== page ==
When is a Ghost Not a Ghost? Hauntings in Horror Literature

This content contains affiliate links. When you buy through these links, we may earn an affiliate commission.

Jessica Avery


"Jessica has been a voracious reader since she was old enough to hold chapter books right side up. She has an MA in English from the University of Maine, and has been writing about books online since 2015. She started out writing about the Romance genre, but in recent years she has rekindled her love for Horror, Sci-Fi, and Fantasy, with an emphasis on works of queer fiction. You can follow her on Twitter, Bluesky, and Instagram.

When is a Ghost Not a Ghost? Hauntings in Horror Literature was originally published in our horror newsletter, The Fright Stuff. Sign up for it here to get horror news, reviews, deals, and more!

Let’s talk about haunted house boooooo-ks.

If I had to pick one horror plot to read for the rest of my life, it would be the haunted house. No other plot offers such a wealth of storytelling options. It’s a recurring motif in horror literature, with some recognizable tropes and beats, but it’s also a plot made of Silly Putty. The more a writer pulls, the more it stretches, and they can stretch it in any direction they please. Why? Because a ghost is never just a ghost.

the haunting of hill house shirley jackson book cover

Steven J. Mariconda described the haunted house story as “amazingly flexible” in its variety of themes, such as “good versus evil, science versus the supernatural, economic conflict, class, gender, and so on” (“The Haunted House,” Icons of Horror and the Supernatural, p. 269). In her critical study The Literary Haunted House, Rebecca Janicker adds to that list “capitalism, consumerism, domestic turmoil, and race” (11) and goes further to posit that the motif of the haunted house “affords a distinctive type of literary encounter with ideological forces, one tied to specific socio-historical contexts through the physical spaces in which hauntings occur” (11).

Put simply: A ghost is never just a ghost, because it always represents something more than itself. Something that you try not to think about. Something unpleasant you try to ignore or repress until you can’t any more and it rises up to — quite literally — haunt you.

Beloved cover

Perhaps one of the best examples of this phenomenon is Toni Morrison’s harrowing novel Beloved. Like all the best ghost stories, it’s ambiguous in its approach. You are constantly left wondering if the ghosts in question are real, or projections of the trauma of Sethe’s past. And is a ghost any less real if it is in fact a memory? Or are all ghosts memories? Grady Hendrix wrote a wonderful piece about Beloved’s place in horror history for Tor.com’s blog a few years ago, and in it he describes ghost stories as being “about one thing: the past. Even the language we use to talk about the past is the language of horror: memories haunt us, we conjure up the past, we exorcise our demons.”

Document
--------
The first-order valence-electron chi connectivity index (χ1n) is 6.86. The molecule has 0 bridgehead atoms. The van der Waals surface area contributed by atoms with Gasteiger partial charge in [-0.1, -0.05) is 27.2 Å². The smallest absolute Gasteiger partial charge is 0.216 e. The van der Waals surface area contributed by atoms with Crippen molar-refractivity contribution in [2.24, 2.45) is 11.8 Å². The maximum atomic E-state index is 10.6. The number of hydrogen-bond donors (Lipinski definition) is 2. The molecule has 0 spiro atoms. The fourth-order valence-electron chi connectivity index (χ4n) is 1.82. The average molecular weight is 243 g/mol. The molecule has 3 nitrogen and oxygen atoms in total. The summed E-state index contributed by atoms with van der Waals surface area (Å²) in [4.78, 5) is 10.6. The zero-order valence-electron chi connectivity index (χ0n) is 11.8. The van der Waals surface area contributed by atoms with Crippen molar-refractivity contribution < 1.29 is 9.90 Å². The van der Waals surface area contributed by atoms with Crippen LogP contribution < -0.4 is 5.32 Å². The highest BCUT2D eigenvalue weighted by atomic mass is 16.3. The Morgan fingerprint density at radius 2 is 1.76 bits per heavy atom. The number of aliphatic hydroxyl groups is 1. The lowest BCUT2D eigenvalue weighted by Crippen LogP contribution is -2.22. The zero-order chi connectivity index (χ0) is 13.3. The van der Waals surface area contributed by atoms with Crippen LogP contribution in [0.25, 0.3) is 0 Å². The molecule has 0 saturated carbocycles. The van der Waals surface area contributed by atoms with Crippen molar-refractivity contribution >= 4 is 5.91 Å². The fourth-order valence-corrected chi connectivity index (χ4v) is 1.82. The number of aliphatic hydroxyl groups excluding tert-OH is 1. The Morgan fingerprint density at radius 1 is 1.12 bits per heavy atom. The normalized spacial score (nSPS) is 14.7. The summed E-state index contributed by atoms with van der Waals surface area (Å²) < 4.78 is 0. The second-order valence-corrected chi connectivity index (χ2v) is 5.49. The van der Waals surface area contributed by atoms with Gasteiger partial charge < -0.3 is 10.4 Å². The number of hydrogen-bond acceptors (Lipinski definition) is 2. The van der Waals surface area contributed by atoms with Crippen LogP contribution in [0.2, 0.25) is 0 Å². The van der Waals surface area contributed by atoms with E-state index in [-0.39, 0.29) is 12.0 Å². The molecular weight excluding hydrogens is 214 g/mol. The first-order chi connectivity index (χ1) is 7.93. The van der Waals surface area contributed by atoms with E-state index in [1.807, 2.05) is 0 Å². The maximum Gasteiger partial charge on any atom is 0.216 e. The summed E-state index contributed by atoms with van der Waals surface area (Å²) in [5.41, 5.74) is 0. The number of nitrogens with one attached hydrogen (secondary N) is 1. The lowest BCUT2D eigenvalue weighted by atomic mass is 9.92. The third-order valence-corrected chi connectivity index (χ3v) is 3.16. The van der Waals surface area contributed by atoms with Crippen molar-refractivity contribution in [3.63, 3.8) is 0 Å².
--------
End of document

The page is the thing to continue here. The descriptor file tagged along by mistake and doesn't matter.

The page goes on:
Sethe’s guilt, the brutal violence she encountered in her life as a slave, and a history of racism that continues to haunt this country even today; all these things are the ghosts of Beloved.

the shape of night by tess gerritsen cover

In The Haunting of Hill House, another classic haunting novel, Eleanor’s anxieties and the emotional trauma of her shuttered life lived at the beck and call of her overbearing mother are either the source of or a source of energy for the forces that roam Hill House (depending on your reading). In Tess Gerritsen’s The Shape of Night, the ghost that haunts the main character punishes her for the guilt she feels for fatal mistakes in her past. In Helen Oyeyemi’s oft recommended White is for Witching, family history, family secrets, and race all serve as an impetus for the haunting of the Silver family home.

Hauntings come from us. From, as Hendrix pointed out, our past, and our fears, our sufferings, our longings, and our rage. We make ghosts of things that leave scars. Whether they be on us, on the physical locations where they took place, or on the world. And just like scars, ghosts linger long after the initial pain has passed. They poke their fingers into our weak spots and the places where we still hurt.

Maybe that’s why I can’t get enough of ghosts. These days the past is a contentious issue. If you try to right — or even just acknowledge — the wrongs that left nothing but suffering and hatred in their wake, you’re “destroying the past.” But to ignore the dark, ugly corners of history entirely is to permit them to happen again and again, and never learn from our mistakes. And I guess for some people, that’s rather the point. The past is a lot prettier when you’re wearing the rose colored classes of “the way things used to be.” I think that’s why, like Hendrix said, we “conjure up the past” with ghosts: so that we never forget. If the past is full of violence, pain, and injustice, then like hell should it rest in peace.

Maybe we deserve to be haunted.